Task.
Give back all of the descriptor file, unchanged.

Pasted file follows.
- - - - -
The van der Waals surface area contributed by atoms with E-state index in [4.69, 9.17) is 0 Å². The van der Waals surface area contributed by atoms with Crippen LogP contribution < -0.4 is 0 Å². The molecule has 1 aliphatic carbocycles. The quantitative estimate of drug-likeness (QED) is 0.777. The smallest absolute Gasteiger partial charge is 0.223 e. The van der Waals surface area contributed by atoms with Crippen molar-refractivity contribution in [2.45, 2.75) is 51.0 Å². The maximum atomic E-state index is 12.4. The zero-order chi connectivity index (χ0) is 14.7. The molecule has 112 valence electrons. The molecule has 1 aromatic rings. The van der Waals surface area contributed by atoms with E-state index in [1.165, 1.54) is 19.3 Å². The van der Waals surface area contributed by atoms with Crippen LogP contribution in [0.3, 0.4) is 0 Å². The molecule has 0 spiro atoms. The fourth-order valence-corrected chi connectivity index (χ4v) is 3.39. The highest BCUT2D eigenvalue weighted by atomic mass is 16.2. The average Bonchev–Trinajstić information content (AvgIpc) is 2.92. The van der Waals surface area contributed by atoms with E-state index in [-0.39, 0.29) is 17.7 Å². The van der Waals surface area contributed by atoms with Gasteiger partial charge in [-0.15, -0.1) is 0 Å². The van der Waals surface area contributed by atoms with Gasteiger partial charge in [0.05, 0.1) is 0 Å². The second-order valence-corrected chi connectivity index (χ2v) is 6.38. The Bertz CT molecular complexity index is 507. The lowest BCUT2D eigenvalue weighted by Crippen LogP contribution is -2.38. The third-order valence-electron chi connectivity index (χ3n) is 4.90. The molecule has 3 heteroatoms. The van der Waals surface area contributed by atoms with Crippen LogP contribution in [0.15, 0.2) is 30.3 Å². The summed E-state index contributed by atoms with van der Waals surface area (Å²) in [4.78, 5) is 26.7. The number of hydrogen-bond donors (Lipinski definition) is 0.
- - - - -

The van der Waals surface area contributed by atoms with E-state index in [4.69, 9.17) is 0 Å². The van der Waals surface area contributed by atoms with Crippen LogP contribution < -0.4 is 0 Å². The molecule has 1 aliphatic carbocycles. The quantitative estimate of drug-likeness (QED) is 0.777. The smallest absolute Gasteiger partial charge is 0.223 e. The van der Waals surface area contributed by atoms with Crippen molar-refractivity contribution in [2.45, 2.75) is 51.0 Å². The maximum atomic E-state index is 12.4. The zero-order chi connectivity index (χ0) is 14.7. The molecule has 112 valence electrons. The molecule has 1 aromatic rings. The van der Waals surface area contributed by atoms with E-state index in [1.165, 1.54) is 19.3 Å². The van der Waals surface area contributed by atoms with Crippen LogP contribution in [0.3, 0.4) is 0 Å². The molecule has 0 spiro atoms. The fourth-order valence-corrected chi connectivity index (χ4v) is 3.39. The highest BCUT2D eigenvalue weighted by atomic mass is 16.2. The average Bonchev–Trinajstić information content (AvgIpc) is 2.92. The van der Waals surface area contributed by atoms with E-state index in [-0.39, 0.29) is 17.7 Å². The van der Waals surface area contributed by atoms with Gasteiger partial charge in [-0.15, -0.1) is 0 Å². The van der Waals surface area contributed by atoms with Gasteiger partial charge in [0.05, 0.1) is 0 Å². The second-order valence-corrected chi connectivity index (χ2v) is 6.38. The Bertz CT molecular complexity index is 507. The lowest BCUT2D eigenvalue weighted by Crippen LogP contribution is -2.38. The third-order valence-electron chi connectivity index (χ3n) is 4.90. The molecule has 3 heteroatoms. The van der Waals surface area contributed by atoms with Crippen LogP contribution in [0.15, 0.2) is 30.3 Å². The summed E-state index contributed by atoms with van der Waals surface area (Å²) in [4.78, 5) is 26.7. The number of hydrogen-bond donors (Lipinski definition) is 0.